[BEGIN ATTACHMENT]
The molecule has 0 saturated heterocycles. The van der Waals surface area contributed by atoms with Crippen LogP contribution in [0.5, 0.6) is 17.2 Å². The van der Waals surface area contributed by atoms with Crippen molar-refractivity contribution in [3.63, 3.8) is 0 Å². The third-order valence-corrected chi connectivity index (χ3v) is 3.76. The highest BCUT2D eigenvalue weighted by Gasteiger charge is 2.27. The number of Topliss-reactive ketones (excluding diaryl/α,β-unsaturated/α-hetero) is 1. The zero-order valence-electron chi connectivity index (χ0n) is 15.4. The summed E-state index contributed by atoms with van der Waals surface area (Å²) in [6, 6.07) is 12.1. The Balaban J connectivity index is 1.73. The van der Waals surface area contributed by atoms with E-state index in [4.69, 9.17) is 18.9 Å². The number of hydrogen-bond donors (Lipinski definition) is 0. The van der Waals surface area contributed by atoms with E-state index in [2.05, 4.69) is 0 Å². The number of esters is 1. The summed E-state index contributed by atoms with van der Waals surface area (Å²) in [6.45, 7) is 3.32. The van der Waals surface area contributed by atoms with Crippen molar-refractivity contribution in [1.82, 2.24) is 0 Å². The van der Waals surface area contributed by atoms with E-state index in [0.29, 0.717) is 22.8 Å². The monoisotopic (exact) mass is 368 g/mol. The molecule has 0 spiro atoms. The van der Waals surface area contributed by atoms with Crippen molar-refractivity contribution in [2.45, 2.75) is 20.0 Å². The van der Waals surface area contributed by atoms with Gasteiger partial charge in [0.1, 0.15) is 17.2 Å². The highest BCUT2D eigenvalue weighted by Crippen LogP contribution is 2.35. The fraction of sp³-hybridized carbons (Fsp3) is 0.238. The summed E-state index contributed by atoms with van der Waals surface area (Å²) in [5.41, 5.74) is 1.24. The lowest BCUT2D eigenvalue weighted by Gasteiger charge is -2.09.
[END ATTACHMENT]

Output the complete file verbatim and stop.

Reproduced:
The molecule has 0 saturated heterocycles. The van der Waals surface area contributed by atoms with Crippen LogP contribution in [0.5, 0.6) is 17.2 Å². The van der Waals surface area contributed by atoms with Crippen molar-refractivity contribution in [3.63, 3.8) is 0 Å². The third-order valence-corrected chi connectivity index (χ3v) is 3.76. The highest BCUT2D eigenvalue weighted by Gasteiger charge is 2.27. The number of Topliss-reactive ketones (excluding diaryl/α,β-unsaturated/α-hetero) is 1. The zero-order valence-electron chi connectivity index (χ0n) is 15.4. The summed E-state index contributed by atoms with van der Waals surface area (Å²) in [6, 6.07) is 12.1. The Balaban J connectivity index is 1.73. The van der Waals surface area contributed by atoms with E-state index in [4.69, 9.17) is 18.9 Å². The number of hydrogen-bond donors (Lipinski definition) is 0. The van der Waals surface area contributed by atoms with E-state index in [2.05, 4.69) is 0 Å². The number of esters is 1. The summed E-state index contributed by atoms with van der Waals surface area (Å²) in [6.45, 7) is 3.32. The van der Waals surface area contributed by atoms with Crippen molar-refractivity contribution in [1.82, 2.24) is 0 Å². The van der Waals surface area contributed by atoms with E-state index in [0.29, 0.717) is 22.8 Å². The monoisotopic (exact) mass is 368 g/mol. The molecule has 0 spiro atoms. The van der Waals surface area contributed by atoms with Crippen molar-refractivity contribution in [2.45, 2.75) is 20.0 Å². The van der Waals surface area contributed by atoms with Gasteiger partial charge in [0.1, 0.15) is 17.2 Å². The highest BCUT2D eigenvalue weighted by Crippen LogP contribution is 2.35. The fraction of sp³-hybridized carbons (Fsp3) is 0.238. The summed E-state index contributed by atoms with van der Waals surface area (Å²) in [5.41, 5.74) is 1.24. The lowest BCUT2D eigenvalue weighted by Gasteiger charge is -2.09.